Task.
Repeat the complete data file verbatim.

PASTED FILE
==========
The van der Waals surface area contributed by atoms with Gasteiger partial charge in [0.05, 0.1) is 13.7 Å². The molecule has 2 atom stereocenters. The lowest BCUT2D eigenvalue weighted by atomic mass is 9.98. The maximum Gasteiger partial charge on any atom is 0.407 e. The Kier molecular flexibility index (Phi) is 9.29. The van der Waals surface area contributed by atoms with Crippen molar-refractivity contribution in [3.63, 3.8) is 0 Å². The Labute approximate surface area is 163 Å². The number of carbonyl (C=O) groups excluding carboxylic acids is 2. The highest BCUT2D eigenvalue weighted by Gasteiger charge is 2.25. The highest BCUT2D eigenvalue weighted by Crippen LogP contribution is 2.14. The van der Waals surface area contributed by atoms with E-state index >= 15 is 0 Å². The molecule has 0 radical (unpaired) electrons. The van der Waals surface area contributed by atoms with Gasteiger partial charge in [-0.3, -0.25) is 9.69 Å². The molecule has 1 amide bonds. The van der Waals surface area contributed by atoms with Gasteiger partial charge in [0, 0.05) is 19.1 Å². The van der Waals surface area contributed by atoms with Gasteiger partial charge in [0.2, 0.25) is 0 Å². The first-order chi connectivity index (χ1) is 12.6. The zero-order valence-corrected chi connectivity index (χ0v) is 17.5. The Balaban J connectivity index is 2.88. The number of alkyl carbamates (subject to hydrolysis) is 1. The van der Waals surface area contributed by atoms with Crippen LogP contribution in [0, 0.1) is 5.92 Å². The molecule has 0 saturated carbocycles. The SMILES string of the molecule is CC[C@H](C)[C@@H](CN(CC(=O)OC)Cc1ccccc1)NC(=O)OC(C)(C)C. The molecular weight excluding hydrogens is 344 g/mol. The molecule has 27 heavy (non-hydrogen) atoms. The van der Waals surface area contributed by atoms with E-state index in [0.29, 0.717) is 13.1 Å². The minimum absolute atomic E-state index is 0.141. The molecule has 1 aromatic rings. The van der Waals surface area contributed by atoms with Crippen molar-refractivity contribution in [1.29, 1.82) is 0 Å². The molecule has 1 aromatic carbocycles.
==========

The van der Waals surface area contributed by atoms with Gasteiger partial charge in [0.05, 0.1) is 13.7 Å². The molecule has 2 atom stereocenters. The lowest BCUT2D eigenvalue weighted by atomic mass is 9.98. The maximum Gasteiger partial charge on any atom is 0.407 e. The Kier molecular flexibility index (Phi) is 9.29. The van der Waals surface area contributed by atoms with Crippen molar-refractivity contribution in [3.63, 3.8) is 0 Å². The Labute approximate surface area is 163 Å². The number of carbonyl (C=O) groups excluding carboxylic acids is 2. The highest BCUT2D eigenvalue weighted by Gasteiger charge is 2.25. The highest BCUT2D eigenvalue weighted by Crippen LogP contribution is 2.14. The van der Waals surface area contributed by atoms with E-state index >= 15 is 0 Å². The molecule has 0 radical (unpaired) electrons. The van der Waals surface area contributed by atoms with Gasteiger partial charge in [-0.3, -0.25) is 9.69 Å². The molecule has 1 amide bonds. The van der Waals surface area contributed by atoms with Gasteiger partial charge in [0, 0.05) is 19.1 Å². The van der Waals surface area contributed by atoms with Gasteiger partial charge in [0.2, 0.25) is 0 Å². The first-order chi connectivity index (χ1) is 12.6. The zero-order valence-corrected chi connectivity index (χ0v) is 17.5. The Balaban J connectivity index is 2.88. The number of alkyl carbamates (subject to hydrolysis) is 1. The van der Waals surface area contributed by atoms with Crippen LogP contribution in [0, 0.1) is 5.92 Å². The molecule has 0 saturated carbocycles. The SMILES string of the molecule is CC[C@H](C)[C@@H](CN(CC(=O)OC)Cc1ccccc1)NC(=O)OC(C)(C)C. The molecular weight excluding hydrogens is 344 g/mol. The molecule has 27 heavy (non-hydrogen) atoms. The van der Waals surface area contributed by atoms with E-state index in [0.29, 0.717) is 13.1 Å². The minimum absolute atomic E-state index is 0.141. The molecule has 1 aromatic rings. The van der Waals surface area contributed by atoms with Crippen molar-refractivity contribution in [1.29, 1.82) is 0 Å². The molecule has 1 aromatic carbocycles.